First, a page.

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Prime and Composite Numbers

Context for this Lesson

Teaching Strategies: 
School or Organization: 

Subject: Math

Grade: 5th Grade

Topic: Prime and Composite Numbers, Factors

Focus questions: What are the characteristics of prime and composite numbers? How do arrays help us to determine if a number is prime or composite?

Materials: set of slips of paper with random numbers, set of slips of paper with pictures of arrays, set of cards with numbers and tape

TEKS: §111.7. Mathematics, Grade 5.
5.3: Number, operation, and quantitative reasoning. The student adds, subtracts, multiplies, and divides to solve meaningful problems. The student is expected to: (D) identify common factors of a set of whole numbers, 5.5: Patterns, relationships and algebraic Thinking. The student makes generalizations based on observed patterns and relationships. The student is expected to: (B) identify prime and composite numbers using [concrete objects,] pictorial models, and patterns in factors pairs.
§117.19. Theatre, Grade 5
(a)(1): Students rely on their perceptions of the environment, developed through increasing visual awareness and sensitivity to surroundings, memory, imagination, and life experiences, as a source for creating artworks. They express their thoughts and ideas creatively, while challenging their imagination, fostering reflective thinking, and developing disciplined effort and problem-solving skills.



Before we start our drama work, let’s review the material for today’s lesson. Write word Prime on the board. Who can raise their hand and quickly tell me what a prime number is? Do the same with composite and array. Make sure the students are bringing up Factors. Great! We are going to play a quick game to get our minds thinking about our math concepts.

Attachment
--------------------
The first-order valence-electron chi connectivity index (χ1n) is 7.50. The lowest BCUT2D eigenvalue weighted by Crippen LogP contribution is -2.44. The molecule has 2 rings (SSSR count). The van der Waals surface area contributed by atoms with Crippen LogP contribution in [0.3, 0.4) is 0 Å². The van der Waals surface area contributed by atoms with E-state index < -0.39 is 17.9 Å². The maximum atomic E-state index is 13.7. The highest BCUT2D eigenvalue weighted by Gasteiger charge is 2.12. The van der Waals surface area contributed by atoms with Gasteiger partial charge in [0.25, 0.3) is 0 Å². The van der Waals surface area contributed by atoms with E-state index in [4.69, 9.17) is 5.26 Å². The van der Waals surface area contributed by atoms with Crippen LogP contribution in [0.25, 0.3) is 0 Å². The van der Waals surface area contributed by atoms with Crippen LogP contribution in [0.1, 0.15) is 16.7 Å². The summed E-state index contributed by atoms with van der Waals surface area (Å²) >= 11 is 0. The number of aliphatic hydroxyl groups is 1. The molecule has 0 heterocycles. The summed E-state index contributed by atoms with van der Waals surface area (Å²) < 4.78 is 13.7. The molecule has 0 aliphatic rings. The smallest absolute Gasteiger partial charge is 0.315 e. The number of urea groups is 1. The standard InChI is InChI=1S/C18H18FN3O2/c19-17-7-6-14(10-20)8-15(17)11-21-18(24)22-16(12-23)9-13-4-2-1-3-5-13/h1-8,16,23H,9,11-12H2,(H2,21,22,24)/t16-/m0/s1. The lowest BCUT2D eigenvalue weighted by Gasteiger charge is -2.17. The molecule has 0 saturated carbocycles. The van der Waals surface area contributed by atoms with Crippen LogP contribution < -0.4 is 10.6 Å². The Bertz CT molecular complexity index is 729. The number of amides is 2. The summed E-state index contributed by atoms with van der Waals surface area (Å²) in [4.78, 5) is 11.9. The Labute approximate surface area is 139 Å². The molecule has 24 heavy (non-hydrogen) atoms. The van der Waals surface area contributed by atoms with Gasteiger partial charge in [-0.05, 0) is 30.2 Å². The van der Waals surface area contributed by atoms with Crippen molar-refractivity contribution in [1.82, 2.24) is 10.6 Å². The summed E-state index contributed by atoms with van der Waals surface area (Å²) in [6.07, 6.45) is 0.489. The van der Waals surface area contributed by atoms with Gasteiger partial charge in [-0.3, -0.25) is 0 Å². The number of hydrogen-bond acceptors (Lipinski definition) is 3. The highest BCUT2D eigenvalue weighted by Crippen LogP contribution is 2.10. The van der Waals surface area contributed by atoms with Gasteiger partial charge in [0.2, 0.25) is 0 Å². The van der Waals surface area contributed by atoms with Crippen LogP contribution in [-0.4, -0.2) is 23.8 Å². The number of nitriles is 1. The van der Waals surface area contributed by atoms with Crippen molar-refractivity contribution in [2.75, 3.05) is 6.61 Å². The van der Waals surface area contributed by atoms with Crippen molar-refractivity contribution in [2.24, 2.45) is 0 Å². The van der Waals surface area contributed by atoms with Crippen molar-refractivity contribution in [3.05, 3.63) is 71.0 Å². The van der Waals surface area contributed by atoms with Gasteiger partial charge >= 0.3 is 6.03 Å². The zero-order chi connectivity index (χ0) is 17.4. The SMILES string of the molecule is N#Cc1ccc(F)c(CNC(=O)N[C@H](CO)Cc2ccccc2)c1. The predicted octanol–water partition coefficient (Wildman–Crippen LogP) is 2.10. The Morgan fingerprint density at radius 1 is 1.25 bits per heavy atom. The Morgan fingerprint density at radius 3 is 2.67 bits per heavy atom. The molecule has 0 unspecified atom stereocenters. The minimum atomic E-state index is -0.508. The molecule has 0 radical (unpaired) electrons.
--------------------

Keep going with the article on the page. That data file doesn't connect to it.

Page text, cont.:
"This game is called Buzz and I need everyone to make a standing circle, finding a space on a piece of tape on the ground. These are the spots in the game. The way we play this game is we are going to go around the circle counting from 1-50. When you say your number, you have to send a bolt of energy to the next person in the circle. We want to keep the energy going around the circle without dropping it. Do you think we can do that? Great! Let’s try a first round." Students do first round. "For our next round, we are going to make it a little more challenging. We are still going to go around saying our numbers, BUT if it is your turn and your number is a multiple of 3, you are going to say buzz instead. So for example, if I say 2, then the next person would say" (pause for students to say buzz, if they don’t say it, then the facilitator does). "Great! Any questions? Yes, we will still send the bolt of energy, even if it’s your turn to say buzz. Okay, let’s try it!" Students do 2nd round. "Does anyone have any suggestions for our group on how to be more successful in this game? Do you think we can do it again, but with a different challenge added? This time, we are going to go around the circle at least twice, and if it is your turn and your number is a prime number, you will say buzz. We are only doing prime numbers this time. Just to review, what is a prime number? Great! Let’s try this third round. And let’s make sure that we are being respectful of our classmates. If someone says the number instead of buzz, we will keep playing and discuss it afterwards, okay? Alright let’s go!" Do third round.